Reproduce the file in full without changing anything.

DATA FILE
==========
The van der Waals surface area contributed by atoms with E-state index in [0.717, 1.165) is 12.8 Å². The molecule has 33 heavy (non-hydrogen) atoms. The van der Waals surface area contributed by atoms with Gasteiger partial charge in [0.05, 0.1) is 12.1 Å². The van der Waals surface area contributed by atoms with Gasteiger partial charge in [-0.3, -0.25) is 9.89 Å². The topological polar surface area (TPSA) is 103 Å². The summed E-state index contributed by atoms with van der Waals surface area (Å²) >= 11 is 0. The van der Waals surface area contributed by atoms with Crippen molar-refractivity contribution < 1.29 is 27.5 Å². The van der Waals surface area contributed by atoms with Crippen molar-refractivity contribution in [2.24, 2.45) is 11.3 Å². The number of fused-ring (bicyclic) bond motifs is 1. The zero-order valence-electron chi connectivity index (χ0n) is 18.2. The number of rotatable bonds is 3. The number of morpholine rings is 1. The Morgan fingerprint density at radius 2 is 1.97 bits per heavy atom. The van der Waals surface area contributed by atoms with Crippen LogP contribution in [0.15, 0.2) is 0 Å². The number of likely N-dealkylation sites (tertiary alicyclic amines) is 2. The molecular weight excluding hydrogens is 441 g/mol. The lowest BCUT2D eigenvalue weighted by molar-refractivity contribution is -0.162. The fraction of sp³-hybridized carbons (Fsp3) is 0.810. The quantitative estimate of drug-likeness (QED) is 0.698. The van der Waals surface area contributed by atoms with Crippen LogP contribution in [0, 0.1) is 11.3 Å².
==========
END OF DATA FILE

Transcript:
The van der Waals surface area contributed by atoms with E-state index in [0.717, 1.165) is 12.8 Å². The molecule has 33 heavy (non-hydrogen) atoms. The van der Waals surface area contributed by atoms with Gasteiger partial charge in [0.05, 0.1) is 12.1 Å². The van der Waals surface area contributed by atoms with Gasteiger partial charge in [-0.3, -0.25) is 9.89 Å². The topological polar surface area (TPSA) is 103 Å². The summed E-state index contributed by atoms with van der Waals surface area (Å²) >= 11 is 0. The van der Waals surface area contributed by atoms with Crippen molar-refractivity contribution < 1.29 is 27.5 Å². The van der Waals surface area contributed by atoms with Crippen molar-refractivity contribution in [2.24, 2.45) is 11.3 Å². The number of fused-ring (bicyclic) bond motifs is 1. The zero-order valence-electron chi connectivity index (χ0n) is 18.2. The number of rotatable bonds is 3. The number of morpholine rings is 1. The Morgan fingerprint density at radius 2 is 1.97 bits per heavy atom. The van der Waals surface area contributed by atoms with Crippen LogP contribution in [0.15, 0.2) is 0 Å². The number of likely N-dealkylation sites (tertiary alicyclic amines) is 2. The molecular weight excluding hydrogens is 441 g/mol. The lowest BCUT2D eigenvalue weighted by molar-refractivity contribution is -0.162. The fraction of sp³-hybridized carbons (Fsp3) is 0.810. The quantitative estimate of drug-likeness (QED) is 0.698. The van der Waals surface area contributed by atoms with Crippen LogP contribution in [0, 0.1) is 11.3 Å².